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Preview: Breath of Fire: Dragon Quarter
 

Got a quarter?

Screens


A typical battle scene.


A nicely shaded shot.


The Xenosaga storyline claims another set of victims.


Zap!


Our brave hero.


Nina turns up the heat.


Ryu takes his place among the stylish Capcom heroes.


Wouldn't it be a shame to hit "X" by mistake?


Media
Screenshots
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Art

You can't fight the systems!
Platform: DVD
Developer: Capcom
Publisher: Capcom
Rated Teen for violence.

Five games in a series may not be a special hallmark, but it is nothing to sneeze at either. Since 1994's Breath of Fire, the series has had its share of unfair condemnation. However, it has still managed to pull through, so it must not be completely devoid of appeal. Ryu the dragon in human form and Nina the winged princess return in Breath of Fire V: Dragon Quarter. Only this time, they're finding themselves in quite a different setting.

Gone are the peaceful windmills of Wyndia and the other green pastoral scenes. BOFV takes place in a futuristic post-apocalyptic world, or more specifically underworld. Humanity has been forced to live inside the planet and brave the various subterranean monsters. It's up to the Rangers to keep the peace, and it is among this distinguished group that the player meets the hero, Ryu. Ryu not only has to contend with the monsters and rival factions, but also an uncertain heritage. He has re-occurring visions involving dragons, and once he meets Nina, he decides things have to change. Just like all the other Ryus before him, he sets out on a spiritual journey to uncover his true self. The Breath of Fire series has typically featured connections to its previous installments, so it will be fun to see where this is all going.

The series has never deviated much from classic RPG gameplay, although it is unlikely that this game has a world map. In fact, the only illustrious quality the first four games can lay claim to is their supposed difficulty. Capcom is looking to take this feature and run with it with their new Scenario Overlay System (SOS). This has to do with a player getting into a tight spot and having to restart the game from scratch. What kind of tight spot? Well, for Final Fantasy Tactics veterans, think saving right before Wiegraf with all the wrong skills and equipment. More likely though, it will involve the Dragon Meter, which will be discussed in greater detail shortly. Although it may seem malicious to make a game where a player has a good chance of screwing himself or herself over, there are positive repercussions. When restarting the game, the player will be able to keep experience and items acquired in the last ill-fated venture. Also, some aspects of the game will be different the second time around, in particular the dungeons. Presumably this "New Game +" feature can be used even if the player manages to make it through until the end, so the replay value is not wasted for the gamers who actually know what they’re doing. There are more typical sources of replay fun however: screenshots suggest the return of the fairy town simulation, where the player assigns what buildings to have and otherwise manages resources. The town building in the previous installments was quite fun indeed.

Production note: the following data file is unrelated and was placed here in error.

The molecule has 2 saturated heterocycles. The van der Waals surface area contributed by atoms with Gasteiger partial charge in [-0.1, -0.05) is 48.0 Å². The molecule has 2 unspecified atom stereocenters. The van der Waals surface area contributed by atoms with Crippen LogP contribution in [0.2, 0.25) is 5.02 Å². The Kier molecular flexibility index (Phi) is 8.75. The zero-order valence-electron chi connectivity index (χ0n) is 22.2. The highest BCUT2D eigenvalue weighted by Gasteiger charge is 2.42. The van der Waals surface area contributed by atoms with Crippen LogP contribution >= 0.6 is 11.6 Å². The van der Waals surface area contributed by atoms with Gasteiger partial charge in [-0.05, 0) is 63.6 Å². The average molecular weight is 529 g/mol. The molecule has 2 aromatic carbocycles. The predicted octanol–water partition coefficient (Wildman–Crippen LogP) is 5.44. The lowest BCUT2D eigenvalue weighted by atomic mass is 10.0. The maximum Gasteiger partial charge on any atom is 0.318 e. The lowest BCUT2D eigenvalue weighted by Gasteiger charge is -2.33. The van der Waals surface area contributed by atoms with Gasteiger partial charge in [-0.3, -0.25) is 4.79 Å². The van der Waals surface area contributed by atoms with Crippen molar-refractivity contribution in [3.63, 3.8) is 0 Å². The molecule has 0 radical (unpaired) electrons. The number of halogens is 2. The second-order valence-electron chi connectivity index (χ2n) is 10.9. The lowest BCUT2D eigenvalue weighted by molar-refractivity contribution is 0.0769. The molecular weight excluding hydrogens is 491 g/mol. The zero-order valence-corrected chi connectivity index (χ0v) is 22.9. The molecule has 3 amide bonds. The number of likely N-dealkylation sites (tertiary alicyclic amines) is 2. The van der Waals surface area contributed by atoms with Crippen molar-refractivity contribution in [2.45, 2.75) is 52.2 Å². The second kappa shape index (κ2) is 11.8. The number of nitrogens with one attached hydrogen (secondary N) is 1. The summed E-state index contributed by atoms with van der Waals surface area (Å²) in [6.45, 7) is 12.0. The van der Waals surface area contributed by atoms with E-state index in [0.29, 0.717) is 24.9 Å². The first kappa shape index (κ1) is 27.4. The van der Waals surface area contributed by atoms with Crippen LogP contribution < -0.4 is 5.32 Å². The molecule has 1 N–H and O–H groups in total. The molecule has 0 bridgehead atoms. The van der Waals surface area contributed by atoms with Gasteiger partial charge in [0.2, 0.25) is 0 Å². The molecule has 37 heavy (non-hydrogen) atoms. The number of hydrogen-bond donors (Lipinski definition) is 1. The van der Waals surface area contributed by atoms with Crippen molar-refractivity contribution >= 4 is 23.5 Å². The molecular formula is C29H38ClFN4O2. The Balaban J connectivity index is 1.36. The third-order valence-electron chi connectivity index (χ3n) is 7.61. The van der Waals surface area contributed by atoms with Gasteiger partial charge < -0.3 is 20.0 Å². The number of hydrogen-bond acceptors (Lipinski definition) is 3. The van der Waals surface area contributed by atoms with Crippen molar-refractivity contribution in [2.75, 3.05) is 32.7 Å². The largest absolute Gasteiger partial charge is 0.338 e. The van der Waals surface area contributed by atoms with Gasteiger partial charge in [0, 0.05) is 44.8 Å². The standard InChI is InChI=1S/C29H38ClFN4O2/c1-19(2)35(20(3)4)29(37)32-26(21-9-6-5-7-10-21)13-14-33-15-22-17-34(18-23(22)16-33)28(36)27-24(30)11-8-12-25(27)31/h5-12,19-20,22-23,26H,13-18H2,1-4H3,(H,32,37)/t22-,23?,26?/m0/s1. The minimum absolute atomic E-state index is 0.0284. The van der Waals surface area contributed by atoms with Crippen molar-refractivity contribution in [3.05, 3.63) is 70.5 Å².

Battles take place on the main field screen, but this is not merely cosmetic this time around. Enemies can be seen walking around, and the party can make use of various contrivances to tip the battle in their favor. Ryu can swing his sword to get in a pre-emptive attack, or throw a piece of meat to distract the foe. Bombs are also available to do some damage. All this is known as the Positive Encounter and Tactics System (PETS), and could provide some welcome outside-of-battle diversions.